Domna's song collection for Easter
A double CD with tradiotional Greek Easter songs compiled by Domna Samiou
Mary Sinanidis, Newspaper, Athens' Νews, 16/04/1998
Anything you ever wanted to know about traditional Greek Easter song and festivities but couldn't even fathom to ask is included in Ta Paschaliatika (Easter Songs) - a set which includes two CDs and a bilingual booklet. Through this Easter focus, the listener is taken on a mystic trek through tradition, with lyrics and music which convey deep-rooted ritualistic traditions that have stood the test of time.
These springtime songs of death and resurrection were originally passed down by word of mouth and appear to stem back to pagan times, with symbols of ancient worship taking on new meaning when applied to the Christian faith. Fertility goddesses make way for Christian rebirth, and other pagan rituals relating to life and death have been disguised to accommodate Christianity.
The works, selected under the supervision of acclaimed folk singer Domna Samiou, portray the mosaic of influences on folk music: from its primitive, occult roots evident in Zaphiris (song for a game played throughout spring) and the Byzantine chime of Glory Be to Every Day; to the mediaeval beliefs in supernatural forces conveyed through the style and lyrics of works like Evyenoula with symbols like white birds and black swallows to show the forces of good and evil and the Turkish lyrics of the Cappadocian Leilalim (Lilac-sweet) with its Anatolian interventions to show how Greek culture was influenced by Islam during the 400 years of the Ottoman occupation. No matter what the influence, the one common denominator is the works' commitment to the Orthodox faith.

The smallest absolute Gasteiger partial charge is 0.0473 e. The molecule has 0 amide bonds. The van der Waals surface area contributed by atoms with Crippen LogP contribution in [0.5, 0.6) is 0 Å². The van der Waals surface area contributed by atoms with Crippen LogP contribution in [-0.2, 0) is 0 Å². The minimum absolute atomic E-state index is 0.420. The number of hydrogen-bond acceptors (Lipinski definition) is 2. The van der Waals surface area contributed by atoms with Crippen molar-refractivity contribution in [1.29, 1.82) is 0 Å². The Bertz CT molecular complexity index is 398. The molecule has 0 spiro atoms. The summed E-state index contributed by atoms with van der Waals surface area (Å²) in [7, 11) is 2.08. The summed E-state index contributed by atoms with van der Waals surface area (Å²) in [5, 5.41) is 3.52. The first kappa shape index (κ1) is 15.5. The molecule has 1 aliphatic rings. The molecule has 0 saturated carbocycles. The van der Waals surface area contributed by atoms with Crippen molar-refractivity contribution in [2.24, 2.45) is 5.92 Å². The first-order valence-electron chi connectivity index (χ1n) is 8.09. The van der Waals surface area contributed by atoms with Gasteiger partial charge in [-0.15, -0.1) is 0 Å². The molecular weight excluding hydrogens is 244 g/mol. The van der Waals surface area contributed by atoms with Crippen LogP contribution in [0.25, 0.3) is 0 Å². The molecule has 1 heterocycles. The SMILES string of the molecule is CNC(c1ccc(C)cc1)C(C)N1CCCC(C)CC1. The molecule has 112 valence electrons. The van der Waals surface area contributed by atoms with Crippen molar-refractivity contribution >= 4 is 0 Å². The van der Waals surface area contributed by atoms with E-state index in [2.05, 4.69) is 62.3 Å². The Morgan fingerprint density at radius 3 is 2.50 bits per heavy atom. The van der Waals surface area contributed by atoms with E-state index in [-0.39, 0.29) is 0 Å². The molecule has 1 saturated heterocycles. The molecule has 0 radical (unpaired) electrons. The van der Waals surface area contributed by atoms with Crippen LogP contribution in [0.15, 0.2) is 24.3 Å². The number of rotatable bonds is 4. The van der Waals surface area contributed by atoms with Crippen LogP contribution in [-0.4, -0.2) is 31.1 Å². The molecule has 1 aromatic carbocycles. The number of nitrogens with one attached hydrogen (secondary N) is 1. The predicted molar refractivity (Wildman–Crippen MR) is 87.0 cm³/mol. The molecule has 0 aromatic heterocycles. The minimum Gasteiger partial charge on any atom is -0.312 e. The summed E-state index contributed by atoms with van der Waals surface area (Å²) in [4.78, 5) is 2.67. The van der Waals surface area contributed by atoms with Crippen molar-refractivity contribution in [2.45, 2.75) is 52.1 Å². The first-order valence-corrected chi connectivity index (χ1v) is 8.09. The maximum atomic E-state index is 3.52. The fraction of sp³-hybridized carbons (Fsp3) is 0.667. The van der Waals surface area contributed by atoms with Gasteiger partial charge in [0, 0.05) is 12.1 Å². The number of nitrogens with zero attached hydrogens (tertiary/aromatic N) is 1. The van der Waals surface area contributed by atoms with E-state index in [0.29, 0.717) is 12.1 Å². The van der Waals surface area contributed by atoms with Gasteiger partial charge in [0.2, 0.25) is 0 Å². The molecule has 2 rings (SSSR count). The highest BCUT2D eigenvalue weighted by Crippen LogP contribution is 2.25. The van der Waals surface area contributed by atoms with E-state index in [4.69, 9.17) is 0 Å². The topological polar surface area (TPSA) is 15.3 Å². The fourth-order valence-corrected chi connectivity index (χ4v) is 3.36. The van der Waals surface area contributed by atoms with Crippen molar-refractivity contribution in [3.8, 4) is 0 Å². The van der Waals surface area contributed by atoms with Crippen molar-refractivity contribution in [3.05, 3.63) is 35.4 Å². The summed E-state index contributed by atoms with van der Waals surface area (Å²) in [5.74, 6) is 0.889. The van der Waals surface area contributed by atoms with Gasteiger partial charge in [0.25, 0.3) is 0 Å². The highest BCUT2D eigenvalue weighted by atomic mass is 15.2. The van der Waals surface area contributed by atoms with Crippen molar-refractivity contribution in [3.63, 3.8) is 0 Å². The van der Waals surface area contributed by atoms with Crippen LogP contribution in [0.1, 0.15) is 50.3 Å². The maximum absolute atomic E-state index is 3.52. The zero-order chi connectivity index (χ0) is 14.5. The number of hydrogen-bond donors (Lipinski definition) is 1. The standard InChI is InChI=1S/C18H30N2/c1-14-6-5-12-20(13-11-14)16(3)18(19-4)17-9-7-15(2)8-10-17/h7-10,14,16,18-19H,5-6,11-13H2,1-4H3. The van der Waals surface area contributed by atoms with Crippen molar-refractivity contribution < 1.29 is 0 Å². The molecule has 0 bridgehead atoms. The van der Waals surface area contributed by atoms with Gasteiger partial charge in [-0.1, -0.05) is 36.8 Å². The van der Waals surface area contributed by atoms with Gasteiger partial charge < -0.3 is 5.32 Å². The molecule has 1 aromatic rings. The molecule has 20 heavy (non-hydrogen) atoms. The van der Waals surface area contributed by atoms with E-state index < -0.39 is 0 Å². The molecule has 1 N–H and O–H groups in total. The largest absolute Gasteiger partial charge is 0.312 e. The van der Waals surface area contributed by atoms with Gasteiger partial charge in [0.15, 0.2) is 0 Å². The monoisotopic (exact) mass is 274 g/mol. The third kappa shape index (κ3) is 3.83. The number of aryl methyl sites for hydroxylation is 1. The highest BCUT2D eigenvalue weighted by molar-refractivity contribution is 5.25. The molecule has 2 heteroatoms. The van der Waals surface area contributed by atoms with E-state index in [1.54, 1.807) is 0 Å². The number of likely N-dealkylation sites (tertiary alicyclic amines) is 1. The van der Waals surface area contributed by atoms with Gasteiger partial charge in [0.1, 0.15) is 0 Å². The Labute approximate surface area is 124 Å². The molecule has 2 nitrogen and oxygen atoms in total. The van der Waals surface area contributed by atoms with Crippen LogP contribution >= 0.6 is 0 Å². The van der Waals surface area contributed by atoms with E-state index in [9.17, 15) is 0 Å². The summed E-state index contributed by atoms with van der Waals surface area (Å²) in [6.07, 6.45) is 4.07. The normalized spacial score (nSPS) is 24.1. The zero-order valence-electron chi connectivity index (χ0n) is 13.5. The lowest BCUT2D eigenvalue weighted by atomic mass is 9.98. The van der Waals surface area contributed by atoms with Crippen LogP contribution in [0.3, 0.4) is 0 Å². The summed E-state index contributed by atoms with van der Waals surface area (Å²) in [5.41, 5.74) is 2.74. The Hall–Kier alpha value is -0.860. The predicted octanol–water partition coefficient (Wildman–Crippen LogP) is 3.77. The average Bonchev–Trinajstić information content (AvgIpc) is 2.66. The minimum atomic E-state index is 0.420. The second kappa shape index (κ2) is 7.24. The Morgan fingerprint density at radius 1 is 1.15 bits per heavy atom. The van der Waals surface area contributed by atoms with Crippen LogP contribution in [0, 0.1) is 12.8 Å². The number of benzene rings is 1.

Ethnologically speaking, the listener learns about traditional Greek society, especially the woman's role in it. Take for instance the 'Lazarene' ritual which is something of a debutante's entry into society. The girls, of a nubile age, are initiated under the leadership of an experienced 'Lazarene', in a place and in conditions of ceremonial seclusion and comradeship often secured by an oath. This is a rite of passage of a mundane, religious and social nature which leads the young girls out of childhood and into maturity and marriage. After this initiation, they are forever referred to as 'Lazarenes'.
What makes these spellbinding songs even more intriguing is the very fact that they are still sung. These songs still play an active role in communal worship and festivities. After all, in the series of laments of the Virgin, the listener is taken to churches around the country to hear background commotion as the service is in procession. One can almost smell the incense! Others still, such as the children's chimes take us to school playgrounds and conjure images of skipping-ropes and rhythmic stomping. True enough, Samiou's selection takes us on a spring romp around the country to areas which have yet to be touched by time.
There are two strands to the focus: ritual songs (dirges and ceremonial songs in CD A) and dance songs (used for communal village feasts in CD B). Ethnologist Miranda Terzopoulou's text helps give greater insight into the hidden meanings of these songs as well as explain how the songs play an active role in Easter celebrations. The carefully selected use of old and new photographs to illustrate the text also stress how the music is still relevant and applicable to communities even today.
Even if folk music is not your cup of tea, owning the set is worthwhile for its encyclopaedic value and variety of songs.
Domna's song collection for Easter
Mary Sinanidis , Newspaper , Athens' Νews , 16 April 1998